Researchers Identify Brain Ion Channel as New Approach to Treating Depression
Clinical trial results provide rationale for continued study of the KCNQ type of ion channel
Researchers from the Icahn School of Medicine at Mount Sinai have identified a drug that works against depression by a completely different mechanism than existing treatments.
Their study showed that ezogabine (also known as retigabine), a drug that opens KCNQ2/3 type of potassium channels in the brain, is associated with significant improvements in depressive symptoms and anhedonia in patients with depression. Anhedonia is the reduced ability to experience pleasure or lack of reactivity to pleasurable stimuli; it is a core symptom of depression and associated with worse outcomes, poor response to antidepressant medication, and increased risk of suicide.
Ezogabine was approved by the U.S. Food and Drug Administration in 2011 as an anticonvulsant for epilepsy treatment but had not been previously studied in depression. The research results, published March 3 in the American Journal of Psychiatry, provide initial evidence in humans for the KCNQ2/3 channel as a new target for novel drug discovery for depression and anhedonia.
“Our study is the first randomized, placebo-controlled trial to show that a drug affecting this type of ion channel in the brain can improve depression and anhedonia in patients. Targeting this channel represents a completely different mechanism of action than any currently available antidepressant treatment,” says James Murrough, MD, PhD, Associate Professor of Psychiatry, and Neuroscience, Director of the Depression and Anxiety Center for Discovery and Treatment at the Icahn School of Medicine at Mount Sinai, and senior author of the paper.
The new drug target, the KCNQ2/3 channel, is a member of a large family of ion channels referred to as the KCNQ (or Kv7) family that act as important controllers of brain cell excitability and function in the central nervous system. These channels affect brain cell function by controlling the flow of the electrical charge across the cell membrane in the form of potassium (K+) ions. Researchers at Mount Sinai, including study co-author Ming-Hu Han, PhD, Professor of Pharmacological Sciences, and Neuroscience, had previously conducted a series of studies in mice showing that changes in the KCNQ2/3 potassium channel play an important role in determining if the animals show depression and anhedonic-like behavior following chronic stress in an experimental model of depression. In particular, mice that appear to be resistant to developing depression in the face of stress show an increase in KCNQ2/3 channels in the brain.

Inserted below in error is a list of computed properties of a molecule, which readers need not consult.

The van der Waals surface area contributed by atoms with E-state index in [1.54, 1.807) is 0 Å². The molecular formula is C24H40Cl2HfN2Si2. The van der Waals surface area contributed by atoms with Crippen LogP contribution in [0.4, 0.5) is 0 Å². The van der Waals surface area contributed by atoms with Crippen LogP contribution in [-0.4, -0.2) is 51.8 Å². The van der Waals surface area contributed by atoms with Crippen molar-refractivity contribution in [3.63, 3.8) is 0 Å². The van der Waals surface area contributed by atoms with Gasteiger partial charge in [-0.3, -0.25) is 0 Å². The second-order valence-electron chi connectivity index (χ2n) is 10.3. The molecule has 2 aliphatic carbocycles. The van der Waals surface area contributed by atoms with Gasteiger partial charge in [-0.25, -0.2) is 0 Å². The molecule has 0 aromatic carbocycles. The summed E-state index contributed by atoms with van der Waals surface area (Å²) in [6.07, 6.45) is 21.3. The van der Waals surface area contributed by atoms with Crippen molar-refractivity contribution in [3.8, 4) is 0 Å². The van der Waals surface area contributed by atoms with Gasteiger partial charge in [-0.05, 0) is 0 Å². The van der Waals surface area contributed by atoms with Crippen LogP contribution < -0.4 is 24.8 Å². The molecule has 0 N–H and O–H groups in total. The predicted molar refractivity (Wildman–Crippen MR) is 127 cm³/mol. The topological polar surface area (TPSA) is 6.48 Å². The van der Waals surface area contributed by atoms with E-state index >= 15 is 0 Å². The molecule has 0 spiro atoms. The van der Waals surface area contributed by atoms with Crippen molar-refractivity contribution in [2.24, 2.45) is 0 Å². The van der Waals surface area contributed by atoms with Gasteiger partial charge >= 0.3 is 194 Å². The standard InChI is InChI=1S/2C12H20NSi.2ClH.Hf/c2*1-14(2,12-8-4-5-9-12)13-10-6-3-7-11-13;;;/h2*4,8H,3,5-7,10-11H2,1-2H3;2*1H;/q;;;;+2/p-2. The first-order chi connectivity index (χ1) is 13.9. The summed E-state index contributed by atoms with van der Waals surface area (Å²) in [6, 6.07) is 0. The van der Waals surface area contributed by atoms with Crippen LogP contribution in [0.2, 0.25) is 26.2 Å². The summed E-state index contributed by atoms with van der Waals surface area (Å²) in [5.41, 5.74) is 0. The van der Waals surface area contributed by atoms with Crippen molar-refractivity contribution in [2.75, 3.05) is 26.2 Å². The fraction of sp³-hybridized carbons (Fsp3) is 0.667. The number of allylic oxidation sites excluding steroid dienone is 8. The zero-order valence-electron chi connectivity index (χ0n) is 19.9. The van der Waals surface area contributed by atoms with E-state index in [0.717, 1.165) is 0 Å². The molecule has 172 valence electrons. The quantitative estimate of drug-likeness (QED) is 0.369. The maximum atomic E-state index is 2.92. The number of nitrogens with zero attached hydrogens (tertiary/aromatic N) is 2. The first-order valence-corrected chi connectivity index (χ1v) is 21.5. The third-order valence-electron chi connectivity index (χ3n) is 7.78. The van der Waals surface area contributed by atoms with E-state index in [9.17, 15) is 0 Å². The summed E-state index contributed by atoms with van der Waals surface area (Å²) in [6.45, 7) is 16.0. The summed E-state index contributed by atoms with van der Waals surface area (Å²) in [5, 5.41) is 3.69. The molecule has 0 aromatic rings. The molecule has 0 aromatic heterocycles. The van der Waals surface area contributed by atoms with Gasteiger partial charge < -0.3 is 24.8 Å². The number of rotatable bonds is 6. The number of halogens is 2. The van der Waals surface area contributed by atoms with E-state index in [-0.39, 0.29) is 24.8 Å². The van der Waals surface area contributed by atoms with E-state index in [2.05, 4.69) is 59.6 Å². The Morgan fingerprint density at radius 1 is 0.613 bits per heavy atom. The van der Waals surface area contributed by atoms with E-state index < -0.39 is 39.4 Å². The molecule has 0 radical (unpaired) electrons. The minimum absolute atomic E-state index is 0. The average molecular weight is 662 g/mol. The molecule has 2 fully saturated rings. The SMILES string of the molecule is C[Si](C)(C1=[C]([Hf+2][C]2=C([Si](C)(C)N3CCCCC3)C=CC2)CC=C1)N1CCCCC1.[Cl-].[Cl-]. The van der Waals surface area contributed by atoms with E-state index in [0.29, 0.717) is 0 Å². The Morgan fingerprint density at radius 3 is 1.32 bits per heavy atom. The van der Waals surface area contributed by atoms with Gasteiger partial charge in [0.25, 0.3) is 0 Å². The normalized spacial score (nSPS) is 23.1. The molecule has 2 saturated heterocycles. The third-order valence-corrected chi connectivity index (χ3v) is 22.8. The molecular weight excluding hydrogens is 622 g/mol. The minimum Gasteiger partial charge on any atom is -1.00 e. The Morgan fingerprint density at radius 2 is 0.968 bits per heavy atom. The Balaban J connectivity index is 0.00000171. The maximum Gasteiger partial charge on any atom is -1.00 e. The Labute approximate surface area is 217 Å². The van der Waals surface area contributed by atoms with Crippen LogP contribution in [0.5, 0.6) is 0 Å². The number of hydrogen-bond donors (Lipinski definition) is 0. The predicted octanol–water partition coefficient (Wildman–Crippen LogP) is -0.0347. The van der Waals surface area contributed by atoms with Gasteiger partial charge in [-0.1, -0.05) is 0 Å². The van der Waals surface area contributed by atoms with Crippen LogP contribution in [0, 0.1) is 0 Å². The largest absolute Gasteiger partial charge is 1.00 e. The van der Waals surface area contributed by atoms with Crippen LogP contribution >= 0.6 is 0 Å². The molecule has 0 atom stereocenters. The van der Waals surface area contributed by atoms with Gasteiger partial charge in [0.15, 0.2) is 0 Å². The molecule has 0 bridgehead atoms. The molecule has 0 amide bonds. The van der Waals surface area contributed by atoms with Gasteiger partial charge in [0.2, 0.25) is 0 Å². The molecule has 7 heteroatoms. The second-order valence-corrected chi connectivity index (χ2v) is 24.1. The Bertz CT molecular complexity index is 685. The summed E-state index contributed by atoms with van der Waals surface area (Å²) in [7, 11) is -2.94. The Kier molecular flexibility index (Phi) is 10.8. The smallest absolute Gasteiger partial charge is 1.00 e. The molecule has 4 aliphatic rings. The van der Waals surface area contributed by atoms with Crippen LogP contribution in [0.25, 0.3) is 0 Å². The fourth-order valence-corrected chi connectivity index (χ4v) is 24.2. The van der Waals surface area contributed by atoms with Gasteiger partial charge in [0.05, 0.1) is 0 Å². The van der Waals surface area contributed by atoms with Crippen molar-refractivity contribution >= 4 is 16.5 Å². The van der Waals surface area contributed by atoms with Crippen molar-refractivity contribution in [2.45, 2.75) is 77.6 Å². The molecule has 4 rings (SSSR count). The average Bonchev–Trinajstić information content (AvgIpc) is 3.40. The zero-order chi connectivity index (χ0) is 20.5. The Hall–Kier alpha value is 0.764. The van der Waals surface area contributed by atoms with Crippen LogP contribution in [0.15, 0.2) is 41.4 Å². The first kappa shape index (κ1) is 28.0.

“We viewed enhanced functioning of the KCNQ channel as a potential molecular mechanism of resilience to stress and depression,” said Dr. Han, who also discovered that if he gave a drug that could increase the activity of this channel, such as ezogabine, to mice that had become depressed in the stress model, the mice no longer showed the depression and anhedonic behaviors; in other words, the drug acted as an antidepressant.
The current study was a two-site, double-blind, randomized, placebo-controlled proof of concept clinical trial designed as a preliminary test of the hypothesis that increasing KCNQ2/3 channel activity in the brain is a viable new approach for the treatment of depression. Forty-five adult patients diagnosed with a depressive disorder were assigned to a five-week treatment period with daily dosing of either ezogabine or matching placebo. All participants underwent clinical evaluations and functional magnetic resonance imaging (fMRI) during a reward task at baseline and at the end of the treatment period. Compared to patients treated with placebo, those treated with ezogabine showed a significant and large reduction in several key measures of depression severity, anhedonia, and overall illness severity. For example, significant improvements following treatment with ezogabine compared to placebo was observed using the Montgomery-Asberg Depression Rating Scale (MADRS), the Quick Inventory of Depressive Symptomatology-Self Report (QIDS-SR), the Snaith-Hamilton Pleasure Scale (SHAPS), and the Temporal Experience of Pleasure Scale (TEPS)–Anticipatory Subscale. The ezogabine group showed also a trend towards an increase in response to reward anticipation in the brain compared to placebo although this effect did not reach statistical significance.